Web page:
So you’re wondering how to ask for a raise when you are underpaid.
A million things have probably passed through your head:
What’s the best way to handle it? Should I even do it?
But here’s the deal:
Asking for a raise has a snowball effect.
Even a small pay increase will mean larger yearly raises and possibly larger bonuses in the future.
It will also carry over to a new employer, who almost always asks:
What was your last salary?
Here’s what Linda Babcock, author of Ask For It, has to say about it:
“I tell my graduate students that by not negotiating their job at the beginning of their career, they’re leaving anywhere between $1 million and $1.5 million on the table in lost earnings over their lifetime.”
And that number doesn’t include retirement contributions, which are also based on a percentage of salary.
“People wait to be offered a salary increase,” she says.
“People wait to be offered a promotion. They wait to be assigned the task or team or job that they want. And those things typically don’t happen very often.”
Here’s the thing:
Even though asking for a raise is intimidating – if you clearly deserve it, then there’s no shame in asking for it.
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Realize it’s Normal to Ask for a Raise
It’s not greedy, demanding, or rude to ask for a pay increase.
If your boss has had any previous management experience, then they’ll be prepared for this.
They won’t think: what a crazy request or Ashley is in this just for the money.
“If opportunity doesn’t knock, build a door.”
– Milton Berle
So change the way you think.
Look at it like this:
A raise is simply a recognition that you’re now contributing at a higher level than when your salary was last set.
A pay increase isn’t a gift or favor; it’s a way for our employers to pay us fair market value for our work.
Because if they want to keep us around, they gotta pay us what we’re worth, right?
So when it comes to learning how to ask for a raise when you are underpaid, here are seven steps:
Step 1. Know Your Accomplishments
Focus on why you deserve it – not why you need it.
It’s no secret that when you’re important to your company, the negotiation goes more smoothly.
You need to be able to prove to your boss that you’re valuable.
And how do you do that?
You know what you bring to the table.
“Be so good they can’t ignore you.”
– Steve Martin
Have you successfully completed an important project?
Did you save the company from losing a customer?
Did you help increase sales?
Have you received good feedback from coworkers, other supervisors, or customers?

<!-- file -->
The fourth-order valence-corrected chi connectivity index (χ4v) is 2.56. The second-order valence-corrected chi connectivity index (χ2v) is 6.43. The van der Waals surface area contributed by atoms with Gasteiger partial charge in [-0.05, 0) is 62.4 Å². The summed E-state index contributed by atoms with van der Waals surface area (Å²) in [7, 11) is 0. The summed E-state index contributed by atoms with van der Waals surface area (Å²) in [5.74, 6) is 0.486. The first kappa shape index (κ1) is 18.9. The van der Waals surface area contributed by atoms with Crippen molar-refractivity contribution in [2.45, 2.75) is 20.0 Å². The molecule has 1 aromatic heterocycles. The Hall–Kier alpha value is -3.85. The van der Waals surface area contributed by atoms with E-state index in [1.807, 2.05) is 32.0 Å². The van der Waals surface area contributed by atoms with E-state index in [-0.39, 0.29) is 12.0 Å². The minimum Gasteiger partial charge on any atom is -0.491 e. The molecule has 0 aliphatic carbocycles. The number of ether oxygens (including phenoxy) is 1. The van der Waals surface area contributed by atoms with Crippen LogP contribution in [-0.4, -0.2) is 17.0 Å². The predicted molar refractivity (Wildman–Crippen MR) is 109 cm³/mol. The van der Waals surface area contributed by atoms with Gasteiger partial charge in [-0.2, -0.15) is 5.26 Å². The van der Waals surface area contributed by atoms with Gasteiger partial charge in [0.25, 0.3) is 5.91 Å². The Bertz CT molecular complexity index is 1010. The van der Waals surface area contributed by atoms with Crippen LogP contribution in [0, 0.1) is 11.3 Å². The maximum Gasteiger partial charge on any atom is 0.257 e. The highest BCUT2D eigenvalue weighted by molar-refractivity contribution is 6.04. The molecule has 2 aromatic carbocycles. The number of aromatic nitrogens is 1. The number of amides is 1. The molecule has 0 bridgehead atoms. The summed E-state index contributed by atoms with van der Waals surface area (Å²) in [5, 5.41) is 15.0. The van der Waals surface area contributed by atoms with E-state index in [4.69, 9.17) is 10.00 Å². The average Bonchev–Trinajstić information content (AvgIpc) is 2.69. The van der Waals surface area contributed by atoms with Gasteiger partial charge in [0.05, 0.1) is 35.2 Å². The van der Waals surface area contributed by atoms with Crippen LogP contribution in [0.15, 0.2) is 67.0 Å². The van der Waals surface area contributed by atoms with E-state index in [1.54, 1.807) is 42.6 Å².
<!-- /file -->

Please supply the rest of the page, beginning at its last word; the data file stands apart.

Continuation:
Has your job description changed and increased your responsibilities?
These are also great tips for learning how to ask for a raise when given more responsibility.
Remember, you need to be your biggest cheerleader. You can’t expect someone else to do that for you.
Step 2. Do Salary Research
(I recommend using all three, then taking the average between them)
Glassdoor has a Know Your Worth salary estimator that will tell you what you should be paid based on title, company, location, and experience.
As a rule of thumb, the average raise is between 2%-5%.
I know you’re trying to find out how to ask for a raise when you are underpaid, but unless you’re severely underpaid – you usually don’t want to ask for more than 5%
With that said, don’t be afraid to provide a number to your boss.
Columbia Business School found that asking for an exact number instead of a round number makes the employee seem more informed about their market salary data.
The employees who used this technique were more likely to get counter offers.
So instead of asking for $65,000 – you’d be better off to ask for $63,500.
It will show that you’ve done your research and determined the market value.
“The man at the top of the mountain didn’t fall there.”
– Vince Lombardi
Step 3. Focus on the Future
Gone are the days of lifelong employment.
With so many options, we’re more likely to make the switch when something better comes along.
But that doesn’t mean you shouldn’t show long-term interest in your company.
Every manager values loyalty.
So start the conversation on a good note by explaining how much you enjoy working for your boss and the company.
Then, talk about what you want to do in the future, and how you plan to contribute to growing the business.
Make sure you know the companies goals and values.
Get to know the regular customers and understand the products and services inside and out.
Show your boss that you’re invested by asking questions to get a better picture of where the company is headed.
Dedicate yourself to supporting increased growth within your company.
Over time, your boss will become a supporter of your growth and success.
“Do not be too timid and squeamish about your actions. All life is an experiment.”
– Ralph Waldo Emerson